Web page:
Today, I will focus less on announcements and breaking news and more on taking stock of what we have been through as an Island, and what we will need to do, together, over the coming months, to make sure that we maintain the favourable position we have created.
Can I start by thanking all Islanders, our public sector staff and my Ministerial and States Assembly colleagues for their support, dedication and resolve during the past six months. We have all worked together to face the challenges that the pandemic has presented to our Island, and we have done well.
But let’s be clear, we are potentially only at the halfway point in our fight against Covid-19. Having the summer to allow us time to prepare ourselves, and rest a little, means we are in a better position than even those in the southern hemisphere who had to implement the strictest forms of lockdown before they entered their winter period.
When the virus first hit our shores back in March, the Council of Ministers, officers from across the Government, key stakeholders, and members of the community and voluntary sectors worked tirelessly, and well into the early hours night after night, making sure that we had the right systems running, the right equipment in place or on order, and the right policies being developed to see us through the emergency phase. This work carried on for many weeks, with colleagues only seeing their families at home for enough time to catch a few hours of sleep, to shower and to change their clothes.
Even this was a luxury when you think about the experience of our healthcare workers. Many of whom went into emergency accommodation, away from their families, in order to reduce the risk of virus transmission.
Globally, very little was known about COVID-19. And, as such, we had to plan our worst-case scenarios, and make some big decisions, based on what was happening in places such as northern Italy and the initial modelling that we received. I still remember the Friday evening when we were urgently presented with predictions forecasting the potential deaths of 500 Islanders from Covid-19, and of our healthcare services being overwhelmed if we did nothing. That is why we took the actions necessary at that point, because in Jersey, we do not take undue risks with the health of our Islanders. This is why we were extremely focussed on our actions, rather than just our words.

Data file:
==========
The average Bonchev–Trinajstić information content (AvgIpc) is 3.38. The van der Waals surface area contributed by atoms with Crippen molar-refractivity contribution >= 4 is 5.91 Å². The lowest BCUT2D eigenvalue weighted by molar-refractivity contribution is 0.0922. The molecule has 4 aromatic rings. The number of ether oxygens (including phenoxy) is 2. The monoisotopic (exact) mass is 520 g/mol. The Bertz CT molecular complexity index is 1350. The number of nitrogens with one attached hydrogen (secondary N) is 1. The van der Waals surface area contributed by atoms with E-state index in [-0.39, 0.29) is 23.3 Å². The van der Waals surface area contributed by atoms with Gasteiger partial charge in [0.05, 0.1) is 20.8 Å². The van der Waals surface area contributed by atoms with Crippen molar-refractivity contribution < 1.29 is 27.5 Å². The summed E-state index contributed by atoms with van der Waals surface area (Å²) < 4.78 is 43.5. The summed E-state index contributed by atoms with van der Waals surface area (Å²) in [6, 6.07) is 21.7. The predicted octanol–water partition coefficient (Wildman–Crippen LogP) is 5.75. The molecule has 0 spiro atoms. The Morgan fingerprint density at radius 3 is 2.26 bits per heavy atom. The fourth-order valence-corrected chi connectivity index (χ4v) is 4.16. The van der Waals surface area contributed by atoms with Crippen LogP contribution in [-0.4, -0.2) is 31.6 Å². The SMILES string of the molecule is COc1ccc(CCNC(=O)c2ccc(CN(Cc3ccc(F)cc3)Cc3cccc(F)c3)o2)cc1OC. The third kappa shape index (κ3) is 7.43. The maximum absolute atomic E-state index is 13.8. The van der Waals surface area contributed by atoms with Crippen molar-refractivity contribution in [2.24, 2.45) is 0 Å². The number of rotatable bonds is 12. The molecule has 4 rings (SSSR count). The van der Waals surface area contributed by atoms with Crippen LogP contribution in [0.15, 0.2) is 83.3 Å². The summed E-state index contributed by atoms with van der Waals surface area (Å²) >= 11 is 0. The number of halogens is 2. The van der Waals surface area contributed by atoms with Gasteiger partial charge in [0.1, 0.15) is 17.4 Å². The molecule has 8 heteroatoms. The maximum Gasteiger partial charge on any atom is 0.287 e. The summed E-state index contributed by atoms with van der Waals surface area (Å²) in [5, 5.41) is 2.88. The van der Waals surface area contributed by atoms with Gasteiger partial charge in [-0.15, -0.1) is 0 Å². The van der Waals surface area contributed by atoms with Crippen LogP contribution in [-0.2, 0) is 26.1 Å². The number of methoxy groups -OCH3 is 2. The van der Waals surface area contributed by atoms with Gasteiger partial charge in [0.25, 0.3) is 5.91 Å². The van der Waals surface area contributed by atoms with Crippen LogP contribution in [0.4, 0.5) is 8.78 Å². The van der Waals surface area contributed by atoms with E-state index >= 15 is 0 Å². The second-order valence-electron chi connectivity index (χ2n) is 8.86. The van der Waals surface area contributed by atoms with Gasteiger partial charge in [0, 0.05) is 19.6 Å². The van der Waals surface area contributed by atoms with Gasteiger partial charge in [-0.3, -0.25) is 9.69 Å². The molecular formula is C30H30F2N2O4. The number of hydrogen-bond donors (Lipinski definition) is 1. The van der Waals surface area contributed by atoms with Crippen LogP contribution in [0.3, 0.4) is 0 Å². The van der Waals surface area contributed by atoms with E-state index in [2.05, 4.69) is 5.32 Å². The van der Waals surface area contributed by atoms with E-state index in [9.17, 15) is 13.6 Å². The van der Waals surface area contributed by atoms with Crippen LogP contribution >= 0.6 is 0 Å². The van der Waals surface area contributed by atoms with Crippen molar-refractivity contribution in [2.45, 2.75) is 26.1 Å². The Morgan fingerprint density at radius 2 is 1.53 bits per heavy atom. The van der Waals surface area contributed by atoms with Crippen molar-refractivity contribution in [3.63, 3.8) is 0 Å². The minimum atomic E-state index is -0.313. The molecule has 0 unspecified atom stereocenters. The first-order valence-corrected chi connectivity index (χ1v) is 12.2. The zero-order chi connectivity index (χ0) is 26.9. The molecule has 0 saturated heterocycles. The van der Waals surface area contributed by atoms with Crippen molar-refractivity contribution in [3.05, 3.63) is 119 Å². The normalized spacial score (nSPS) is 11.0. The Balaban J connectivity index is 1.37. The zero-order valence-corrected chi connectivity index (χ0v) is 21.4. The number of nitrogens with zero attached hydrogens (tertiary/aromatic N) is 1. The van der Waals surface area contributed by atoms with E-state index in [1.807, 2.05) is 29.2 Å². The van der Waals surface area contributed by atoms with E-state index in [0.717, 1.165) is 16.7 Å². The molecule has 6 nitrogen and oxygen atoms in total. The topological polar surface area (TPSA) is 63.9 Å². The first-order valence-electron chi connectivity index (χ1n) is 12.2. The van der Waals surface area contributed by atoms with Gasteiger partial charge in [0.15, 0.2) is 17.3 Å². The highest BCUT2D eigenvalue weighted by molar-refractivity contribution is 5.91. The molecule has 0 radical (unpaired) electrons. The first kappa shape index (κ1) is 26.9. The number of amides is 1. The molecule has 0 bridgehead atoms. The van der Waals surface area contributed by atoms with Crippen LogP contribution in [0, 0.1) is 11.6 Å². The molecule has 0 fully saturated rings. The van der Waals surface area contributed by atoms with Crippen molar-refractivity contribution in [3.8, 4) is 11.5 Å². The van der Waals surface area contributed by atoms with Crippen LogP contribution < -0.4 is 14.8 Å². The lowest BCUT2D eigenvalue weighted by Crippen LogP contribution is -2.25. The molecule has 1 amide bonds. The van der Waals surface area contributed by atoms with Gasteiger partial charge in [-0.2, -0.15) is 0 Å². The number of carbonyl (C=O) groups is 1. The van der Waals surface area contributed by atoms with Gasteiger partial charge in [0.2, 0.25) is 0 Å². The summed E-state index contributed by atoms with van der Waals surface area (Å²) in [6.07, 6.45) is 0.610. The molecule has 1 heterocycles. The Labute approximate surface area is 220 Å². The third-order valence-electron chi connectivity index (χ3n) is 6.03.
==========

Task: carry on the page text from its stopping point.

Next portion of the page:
That is why the Government built the Nightingale Ward, integrated the healthcare system with GPs, established an ethical care framework, set up the PPE hub and ran the largest public health awareness campaign ever seen in the Island. But this is also why, in the future, we need to strengthen our community health services and build a new hospital that will be more hi-tech, deliver more care on-Island, and have more robust infection prevention and control.
I care deeply about this Island and am proud of our collective response to the pandemic. This is the Jersey that looked out for one another, that volunteered with the Parishes to support those at high-risk, and that behaved so diligently that we quickly flatlined our curve.
We are now nearing the end of a summer that saw our testing system ranked the best in Europe. This allowed our shops, restaurants, and hotels to reopen. It allowed Jersey people to return home to the Island and some the chance to get away to visit friends, and family, whilst returning safely to enjoy everything our Island has to offer.
I am delighted that all children are going back to school next week. We based the re-opening of Jersey’s schools on our expert medical advice, and planned it with the support of teachers, support staff, unions and nurseries. Our young people rose to the challenges of lockdown, and it was a particularly challenging experience for those who received exam results this year. It is so important that our children and young people now get the chance to return to the classroom and I wish them well for the upcoming school year.
Coronavirus has presented the most significant challenge to our Island for a generation. Over the last six months, the pandemic has brought much pain, disruption, and anxiety to our homes and workplaces. People have struggled to get their businesses open again, and some people have lost their jobs and livelihoods. Looking forward, there are still two distinct emergencies we face; the risk of a winter healthcare crisis, and the wider global economic downtown.
We also face a further challenge, with the growing evidence that another emergency is forming – that of the delayed, yet incredibly harmful social, mental, and societal consequences of lockdown.
But we are ready for a Covid winter. The Government has been monitoring very closely what’s happening in the southern hemisphere during their winter and we are adapting our services accordingly.
We are looking at how we can protect the freedoms we have regained since April through our safe exit framework and working out how we will be able to avoid a second lockdown and the damage that would do to the health of Islanders and the health of our economy.